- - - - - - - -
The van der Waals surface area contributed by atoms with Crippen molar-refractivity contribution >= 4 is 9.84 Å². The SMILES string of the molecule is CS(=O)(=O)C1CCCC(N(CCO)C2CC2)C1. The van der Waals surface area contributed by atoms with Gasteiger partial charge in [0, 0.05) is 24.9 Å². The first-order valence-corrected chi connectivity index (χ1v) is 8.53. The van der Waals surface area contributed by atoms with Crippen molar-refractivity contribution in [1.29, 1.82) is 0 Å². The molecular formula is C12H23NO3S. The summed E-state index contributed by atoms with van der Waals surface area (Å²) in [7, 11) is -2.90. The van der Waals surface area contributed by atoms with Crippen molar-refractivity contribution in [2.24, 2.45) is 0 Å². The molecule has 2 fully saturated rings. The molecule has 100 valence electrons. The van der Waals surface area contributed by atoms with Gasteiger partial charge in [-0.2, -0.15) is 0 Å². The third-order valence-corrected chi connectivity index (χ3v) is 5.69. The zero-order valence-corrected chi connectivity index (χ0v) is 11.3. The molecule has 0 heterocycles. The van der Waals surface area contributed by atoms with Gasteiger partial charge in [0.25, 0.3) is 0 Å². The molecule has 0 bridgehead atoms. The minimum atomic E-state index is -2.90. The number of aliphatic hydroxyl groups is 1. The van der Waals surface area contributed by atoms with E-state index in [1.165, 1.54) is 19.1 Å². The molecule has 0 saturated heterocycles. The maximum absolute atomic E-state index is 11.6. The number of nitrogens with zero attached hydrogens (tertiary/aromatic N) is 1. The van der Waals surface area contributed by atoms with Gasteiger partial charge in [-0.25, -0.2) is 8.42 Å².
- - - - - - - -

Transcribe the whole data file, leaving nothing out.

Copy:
The van der Waals surface area contributed by atoms with Crippen molar-refractivity contribution >= 4 is 9.84 Å². The SMILES string of the molecule is CS(=O)(=O)C1CCCC(N(CCO)C2CC2)C1. The van der Waals surface area contributed by atoms with Gasteiger partial charge in [0, 0.05) is 24.9 Å². The first-order valence-corrected chi connectivity index (χ1v) is 8.53. The van der Waals surface area contributed by atoms with Crippen molar-refractivity contribution in [1.29, 1.82) is 0 Å². The molecular formula is C12H23NO3S. The summed E-state index contributed by atoms with van der Waals surface area (Å²) in [7, 11) is -2.90. The van der Waals surface area contributed by atoms with Crippen molar-refractivity contribution in [2.24, 2.45) is 0 Å². The molecule has 2 fully saturated rings. The molecule has 100 valence electrons. The van der Waals surface area contributed by atoms with Gasteiger partial charge in [-0.2, -0.15) is 0 Å². The third-order valence-corrected chi connectivity index (χ3v) is 5.69. The zero-order valence-corrected chi connectivity index (χ0v) is 11.3. The molecule has 0 heterocycles. The van der Waals surface area contributed by atoms with Gasteiger partial charge in [0.25, 0.3) is 0 Å². The molecule has 0 bridgehead atoms. The minimum atomic E-state index is -2.90. The number of aliphatic hydroxyl groups is 1. The van der Waals surface area contributed by atoms with E-state index in [1.165, 1.54) is 19.1 Å². The molecule has 0 saturated heterocycles. The maximum absolute atomic E-state index is 11.6. The number of nitrogens with zero attached hydrogens (tertiary/aromatic N) is 1. The van der Waals surface area contributed by atoms with Gasteiger partial charge in [-0.25, -0.2) is 8.42 Å².